woman eating healthy food

The Truth About Nutrition

It seems that every time you pick up a newspaper, read a magazine or watch the news that someone is reporting a new dietary discovery. “Eat this for good heart health,” “Avoid this to keep from having cancer,” they say. Often the news is conflicting. It’s all, but impossible to know which reports to believe and which to file away as a fad at best or detrimental to your health at worst.

The truth about nutrition doesn’t lie in the latest health reports. The best way to live a healthy lifestyle is to follow the tried and true tenets of eating fresh, unprocessed foods, eating a variety of foods as illustrated by the nutrition pyramid and following your nutrition plan for the long term (years, not weeks.)

What is the nutrition pyramid?

The nutritional pyramid was created by the U.S. Department of Agriculture in 1992 and illustrates the different types of food that Americans should include in their diets and the relative quantities of each type of food. The latest version of the pyramid, adopted in 2011, lists the basic food groups as meat and beans, milk and milk products, vegetables, fruits and grains.

Nutritional Tips for a healthy lifestyle

Eating a healthy diet requires a little research and a little practice to determine what works well for you and your family. Below are just a few tips to get you started:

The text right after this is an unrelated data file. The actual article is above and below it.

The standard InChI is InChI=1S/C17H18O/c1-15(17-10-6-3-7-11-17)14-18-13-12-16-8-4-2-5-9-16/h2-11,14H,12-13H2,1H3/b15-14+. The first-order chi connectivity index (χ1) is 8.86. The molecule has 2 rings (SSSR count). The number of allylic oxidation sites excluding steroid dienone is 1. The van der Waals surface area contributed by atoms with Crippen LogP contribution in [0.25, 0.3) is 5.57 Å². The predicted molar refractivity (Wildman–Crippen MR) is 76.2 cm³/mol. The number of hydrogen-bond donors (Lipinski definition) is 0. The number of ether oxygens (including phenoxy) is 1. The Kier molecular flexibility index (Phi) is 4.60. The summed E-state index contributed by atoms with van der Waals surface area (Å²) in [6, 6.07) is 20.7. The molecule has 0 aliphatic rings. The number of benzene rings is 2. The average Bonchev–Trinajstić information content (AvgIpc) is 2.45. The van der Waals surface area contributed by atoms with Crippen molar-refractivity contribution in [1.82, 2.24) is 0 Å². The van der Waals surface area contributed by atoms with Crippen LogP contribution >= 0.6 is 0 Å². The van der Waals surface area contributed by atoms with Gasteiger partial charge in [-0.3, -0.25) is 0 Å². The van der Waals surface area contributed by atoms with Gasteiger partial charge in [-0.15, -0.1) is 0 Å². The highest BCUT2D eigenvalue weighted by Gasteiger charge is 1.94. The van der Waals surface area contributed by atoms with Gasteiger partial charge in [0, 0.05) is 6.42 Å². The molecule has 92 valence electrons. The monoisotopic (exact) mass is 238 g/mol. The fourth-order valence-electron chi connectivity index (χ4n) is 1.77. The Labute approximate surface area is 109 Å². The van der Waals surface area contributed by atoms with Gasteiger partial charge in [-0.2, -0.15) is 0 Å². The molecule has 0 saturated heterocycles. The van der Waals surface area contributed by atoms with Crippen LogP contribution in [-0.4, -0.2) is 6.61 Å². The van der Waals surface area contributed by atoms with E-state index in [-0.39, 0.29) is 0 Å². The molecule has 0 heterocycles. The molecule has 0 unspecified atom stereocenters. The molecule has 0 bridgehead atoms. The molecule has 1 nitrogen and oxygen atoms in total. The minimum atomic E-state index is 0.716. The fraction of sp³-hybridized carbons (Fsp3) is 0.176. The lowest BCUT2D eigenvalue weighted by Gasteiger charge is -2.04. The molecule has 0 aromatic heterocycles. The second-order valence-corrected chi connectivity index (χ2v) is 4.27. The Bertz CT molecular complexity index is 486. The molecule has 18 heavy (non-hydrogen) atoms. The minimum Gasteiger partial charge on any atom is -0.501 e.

• Limit starches and sugars. Starches and sugars are at the center of most Americans’ diets. However, too much pasta, potatoes, sweets and sodas can wreck havoc with your health. These foods are converted into glucose in your body, one of the energies that fuels the body. However, too much glucose can cause those troublesome mood swings and energy surges and valleys.
  • Add fiber. Fiber, found in whole grain products, dark-green vegetables, beans and other fruits and vegetables, is essential for good digestive health.
  • Stay the course. A good healthy diet requires that you follow your good eating habits for the long-term, not for just a few weeks or months. The key is to find the mix of foods your family can live with happily and stay the course.
  • Be a locavore. Buying locally-grown and locally-raised fruits, vegetables and meats not only supports the local economy, but also keeps preservatives, additives and other non-nutritious elements out of your food. Buying local is also friendly to the environment since your food doesn’t have to be trucked hundreds of miles to get to your grocery store.
  • Vary your proteins. Too much of any one type of protein isn’t healthy, particularly red meat. Better to alternate between beef, chicken, egg dishes and fish and seafood. Try to include a couple of vegetarian dishes (with proteins from beans, cheese and/or eggs) in your menu each week.

Maintaining a healthy lifestyle takes practice and a commitment to success. However, with a little practice, virtually anyone can reap the rewards of eating well.